WHMIS requires that people who work with hazardous products have training about the potential hazards of the products and how to work with them safely. Information on the classification and how to work safely with that product is included on the Material Safety Data Sheets (MSDSs).
Is it possible to work safely with a carcinogen?
There are many ways to control the hazards of any substance or agent.
A hazard control program consists of all steps necessary to protect workers from exposure to a substance or system, and the procedures required to monitor worker exposure and their health to hazards such as chemicals, materials or substance.
Knowing which control method is best can be a complicated process. It often involves doing a risk assessment to evaluate and prioritize the hazards and risks.
For more information, please see the following documents in OSH Answers:
The following general advice can help you work safely with a carcinogen:
- Consult the Material Safety Data Sheet (MSDS) for information about the hazards and necessary precautions for the specific carcinogenic material you are using.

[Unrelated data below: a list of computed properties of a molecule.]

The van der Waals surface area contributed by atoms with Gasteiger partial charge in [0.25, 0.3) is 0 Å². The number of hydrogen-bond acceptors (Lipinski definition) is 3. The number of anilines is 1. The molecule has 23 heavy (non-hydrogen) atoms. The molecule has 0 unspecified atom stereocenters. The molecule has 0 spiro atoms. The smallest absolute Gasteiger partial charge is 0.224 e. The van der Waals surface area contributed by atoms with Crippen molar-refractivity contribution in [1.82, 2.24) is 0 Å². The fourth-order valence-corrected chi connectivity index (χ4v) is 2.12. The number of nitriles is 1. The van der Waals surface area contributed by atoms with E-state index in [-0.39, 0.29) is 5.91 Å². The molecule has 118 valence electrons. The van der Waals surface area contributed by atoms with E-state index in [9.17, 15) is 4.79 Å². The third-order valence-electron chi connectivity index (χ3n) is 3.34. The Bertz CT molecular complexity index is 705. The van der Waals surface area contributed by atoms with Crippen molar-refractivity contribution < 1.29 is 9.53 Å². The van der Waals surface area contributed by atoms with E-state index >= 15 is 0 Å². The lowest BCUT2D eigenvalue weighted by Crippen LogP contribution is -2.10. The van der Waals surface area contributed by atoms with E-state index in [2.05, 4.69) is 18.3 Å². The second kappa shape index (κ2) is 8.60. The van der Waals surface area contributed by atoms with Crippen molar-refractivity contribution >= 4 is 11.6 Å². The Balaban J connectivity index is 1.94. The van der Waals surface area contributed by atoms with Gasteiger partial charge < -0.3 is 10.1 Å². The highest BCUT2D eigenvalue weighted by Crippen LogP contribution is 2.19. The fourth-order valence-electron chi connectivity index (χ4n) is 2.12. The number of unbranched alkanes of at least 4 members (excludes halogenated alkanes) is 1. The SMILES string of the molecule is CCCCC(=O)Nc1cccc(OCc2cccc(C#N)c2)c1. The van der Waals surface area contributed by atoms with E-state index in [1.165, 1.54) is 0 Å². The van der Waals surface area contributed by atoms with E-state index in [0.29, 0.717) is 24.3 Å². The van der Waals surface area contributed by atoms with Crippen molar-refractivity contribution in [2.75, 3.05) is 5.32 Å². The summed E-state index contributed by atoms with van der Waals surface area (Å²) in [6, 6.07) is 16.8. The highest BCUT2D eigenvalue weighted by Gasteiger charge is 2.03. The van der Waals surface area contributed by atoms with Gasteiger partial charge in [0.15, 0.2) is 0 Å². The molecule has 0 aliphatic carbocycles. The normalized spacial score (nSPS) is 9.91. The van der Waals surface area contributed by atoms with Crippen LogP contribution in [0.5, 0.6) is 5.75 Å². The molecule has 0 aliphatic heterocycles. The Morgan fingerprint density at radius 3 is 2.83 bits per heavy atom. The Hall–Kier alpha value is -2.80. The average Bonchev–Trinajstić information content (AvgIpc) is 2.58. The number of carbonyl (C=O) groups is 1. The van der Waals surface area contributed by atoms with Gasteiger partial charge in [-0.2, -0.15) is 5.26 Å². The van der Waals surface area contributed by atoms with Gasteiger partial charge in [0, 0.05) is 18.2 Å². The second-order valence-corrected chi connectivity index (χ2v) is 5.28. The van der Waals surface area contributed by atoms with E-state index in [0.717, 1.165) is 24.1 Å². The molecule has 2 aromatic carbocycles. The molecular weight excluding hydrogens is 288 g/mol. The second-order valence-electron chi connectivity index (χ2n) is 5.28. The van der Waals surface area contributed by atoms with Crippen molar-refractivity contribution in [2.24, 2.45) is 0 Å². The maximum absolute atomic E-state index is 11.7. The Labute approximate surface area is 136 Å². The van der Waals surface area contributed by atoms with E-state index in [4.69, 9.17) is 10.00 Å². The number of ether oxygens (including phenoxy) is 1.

- Understand all of the hazards associated with the material, including additional health concerns (e.g. serious short-term health effects or irritation), reactivity and flammability.
- Know how to use the material safely to protect yourself and co-workers.
- Ensure engineering controls (e.g. ventilation) are operating. Closed handling systems may be necessary to prevent the release of the material (dust, mist, vapour, gas) into the workplace.
- Use the smallest quantity possible.
- Follow safe work practices specified by your employer.
- Wear the appropriate personal protective equipment specified for the job. This may include respiratory protection and chemical protective clothing, such as an apron and gloves, made from materials that protect against the chemicals being handled.
- Report ventilation failures, leaks, or spills to your supervisor immediately.
- Understand and practice emergency procedures so that you know what to do in case of a spill or other emergency.
Why is reducing exposure important?
Reducing exposure will reduce your risk of developing cancer from exposure to a carcinogen.
Typically, there are 3 important routes of exposure in a workplace setting — inhalation, skin contact and ingestion. In addition, there are several factors that can influence how likely a substance is to cause a specific effect (e.g. cancer), for example.
- Route of entry into the body (e.g. some carcinogens will only cause cancer if inhaled, not by skin contact).
- Amount or dose entering the body (in general, a higher exposure increases risk).
- Potency of the carcinogen (some carcinogens cause cancer if there is exposure to even a very small amount, while others may require intense exposure over many years).
- Individual susceptibility (e.g. some people may be more susceptible to developing cancer due to their genetic make-up).